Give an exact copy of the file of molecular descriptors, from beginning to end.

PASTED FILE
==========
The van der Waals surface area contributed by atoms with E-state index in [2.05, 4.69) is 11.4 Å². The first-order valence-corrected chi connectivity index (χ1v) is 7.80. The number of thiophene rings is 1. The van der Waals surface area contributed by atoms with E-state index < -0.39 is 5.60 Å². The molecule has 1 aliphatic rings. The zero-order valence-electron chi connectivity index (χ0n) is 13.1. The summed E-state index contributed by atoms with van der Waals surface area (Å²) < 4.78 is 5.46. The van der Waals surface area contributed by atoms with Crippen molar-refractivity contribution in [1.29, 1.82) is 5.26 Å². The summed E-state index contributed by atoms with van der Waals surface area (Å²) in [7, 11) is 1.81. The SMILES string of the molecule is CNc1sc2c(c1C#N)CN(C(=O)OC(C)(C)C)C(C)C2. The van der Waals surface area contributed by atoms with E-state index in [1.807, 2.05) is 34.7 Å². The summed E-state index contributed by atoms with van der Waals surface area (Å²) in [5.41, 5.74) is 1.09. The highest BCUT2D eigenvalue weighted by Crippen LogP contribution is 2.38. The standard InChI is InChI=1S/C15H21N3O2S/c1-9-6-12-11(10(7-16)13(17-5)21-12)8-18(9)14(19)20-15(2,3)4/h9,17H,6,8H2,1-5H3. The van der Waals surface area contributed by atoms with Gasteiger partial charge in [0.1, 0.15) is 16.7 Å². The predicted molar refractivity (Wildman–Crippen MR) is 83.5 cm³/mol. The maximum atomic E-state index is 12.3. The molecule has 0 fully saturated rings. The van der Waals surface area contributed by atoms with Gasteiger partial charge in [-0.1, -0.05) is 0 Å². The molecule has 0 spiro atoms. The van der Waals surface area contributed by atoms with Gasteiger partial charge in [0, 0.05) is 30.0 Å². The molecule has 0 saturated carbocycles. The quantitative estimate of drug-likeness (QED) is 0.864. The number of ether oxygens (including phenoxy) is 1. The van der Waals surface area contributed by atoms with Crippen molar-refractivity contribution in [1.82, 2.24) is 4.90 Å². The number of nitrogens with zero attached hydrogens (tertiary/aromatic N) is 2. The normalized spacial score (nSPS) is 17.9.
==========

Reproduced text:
The van der Waals surface area contributed by atoms with E-state index in [2.05, 4.69) is 11.4 Å². The first-order valence-corrected chi connectivity index (χ1v) is 7.80. The number of thiophene rings is 1. The van der Waals surface area contributed by atoms with E-state index < -0.39 is 5.60 Å². The molecule has 1 aliphatic rings. The zero-order valence-electron chi connectivity index (χ0n) is 13.1. The summed E-state index contributed by atoms with van der Waals surface area (Å²) < 4.78 is 5.46. The van der Waals surface area contributed by atoms with Crippen molar-refractivity contribution in [1.29, 1.82) is 5.26 Å². The summed E-state index contributed by atoms with van der Waals surface area (Å²) in [7, 11) is 1.81. The SMILES string of the molecule is CNc1sc2c(c1C#N)CN(C(=O)OC(C)(C)C)C(C)C2. The van der Waals surface area contributed by atoms with E-state index in [1.807, 2.05) is 34.7 Å². The summed E-state index contributed by atoms with van der Waals surface area (Å²) in [5.41, 5.74) is 1.09. The highest BCUT2D eigenvalue weighted by Crippen LogP contribution is 2.38. The standard InChI is InChI=1S/C15H21N3O2S/c1-9-6-12-11(10(7-16)13(17-5)21-12)8-18(9)14(19)20-15(2,3)4/h9,17H,6,8H2,1-5H3. The van der Waals surface area contributed by atoms with Gasteiger partial charge in [0.1, 0.15) is 16.7 Å². The predicted molar refractivity (Wildman–Crippen MR) is 83.5 cm³/mol. The maximum atomic E-state index is 12.3. The molecule has 0 fully saturated rings. The van der Waals surface area contributed by atoms with Gasteiger partial charge in [-0.1, -0.05) is 0 Å². The molecule has 0 spiro atoms. The van der Waals surface area contributed by atoms with Gasteiger partial charge in [0, 0.05) is 30.0 Å². The molecule has 0 saturated carbocycles. The quantitative estimate of drug-likeness (QED) is 0.864. The number of ether oxygens (including phenoxy) is 1. The van der Waals surface area contributed by atoms with Crippen molar-refractivity contribution in [1.82, 2.24) is 4.90 Å². The number of nitrogens with zero attached hydrogens (tertiary/aromatic N) is 2. The normalized spacial score (nSPS) is 17.9.